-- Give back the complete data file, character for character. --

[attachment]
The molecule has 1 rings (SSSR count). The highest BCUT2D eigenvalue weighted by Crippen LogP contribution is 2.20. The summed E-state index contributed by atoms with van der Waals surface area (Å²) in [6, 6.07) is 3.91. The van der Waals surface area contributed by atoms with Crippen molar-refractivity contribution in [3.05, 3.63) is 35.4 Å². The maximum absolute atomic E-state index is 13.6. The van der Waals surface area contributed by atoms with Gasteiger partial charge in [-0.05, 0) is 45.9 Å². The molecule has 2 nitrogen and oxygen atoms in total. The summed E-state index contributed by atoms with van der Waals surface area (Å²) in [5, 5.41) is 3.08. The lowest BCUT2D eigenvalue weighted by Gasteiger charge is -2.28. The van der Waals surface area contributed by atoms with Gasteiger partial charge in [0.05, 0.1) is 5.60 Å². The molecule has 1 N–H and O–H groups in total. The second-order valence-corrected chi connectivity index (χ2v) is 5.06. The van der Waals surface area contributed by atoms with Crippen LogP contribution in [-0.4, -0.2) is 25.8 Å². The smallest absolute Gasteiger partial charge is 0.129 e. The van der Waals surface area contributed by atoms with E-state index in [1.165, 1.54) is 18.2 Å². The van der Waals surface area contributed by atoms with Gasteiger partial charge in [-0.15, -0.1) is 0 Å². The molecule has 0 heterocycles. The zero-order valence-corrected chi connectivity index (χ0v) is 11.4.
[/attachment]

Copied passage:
The molecule has 1 rings (SSSR count). The highest BCUT2D eigenvalue weighted by Crippen LogP contribution is 2.20. The summed E-state index contributed by atoms with van der Waals surface area (Å²) in [6, 6.07) is 3.91. The van der Waals surface area contributed by atoms with Crippen molar-refractivity contribution in [3.05, 3.63) is 35.4 Å². The maximum absolute atomic E-state index is 13.6. The van der Waals surface area contributed by atoms with Gasteiger partial charge in [-0.05, 0) is 45.9 Å². The molecule has 2 nitrogen and oxygen atoms in total. The summed E-state index contributed by atoms with van der Waals surface area (Å²) in [5, 5.41) is 3.08. The lowest BCUT2D eigenvalue weighted by Gasteiger charge is -2.28. The van der Waals surface area contributed by atoms with Gasteiger partial charge in [0.05, 0.1) is 5.60 Å². The molecule has 1 N–H and O–H groups in total. The second-order valence-corrected chi connectivity index (χ2v) is 5.06. The van der Waals surface area contributed by atoms with Crippen LogP contribution in [-0.4, -0.2) is 25.8 Å². The smallest absolute Gasteiger partial charge is 0.129 e. The van der Waals surface area contributed by atoms with E-state index in [1.165, 1.54) is 18.2 Å². The van der Waals surface area contributed by atoms with Gasteiger partial charge in [-0.15, -0.1) is 0 Å². The molecule has 0 heterocycles. The zero-order valence-corrected chi connectivity index (χ0v) is 11.4.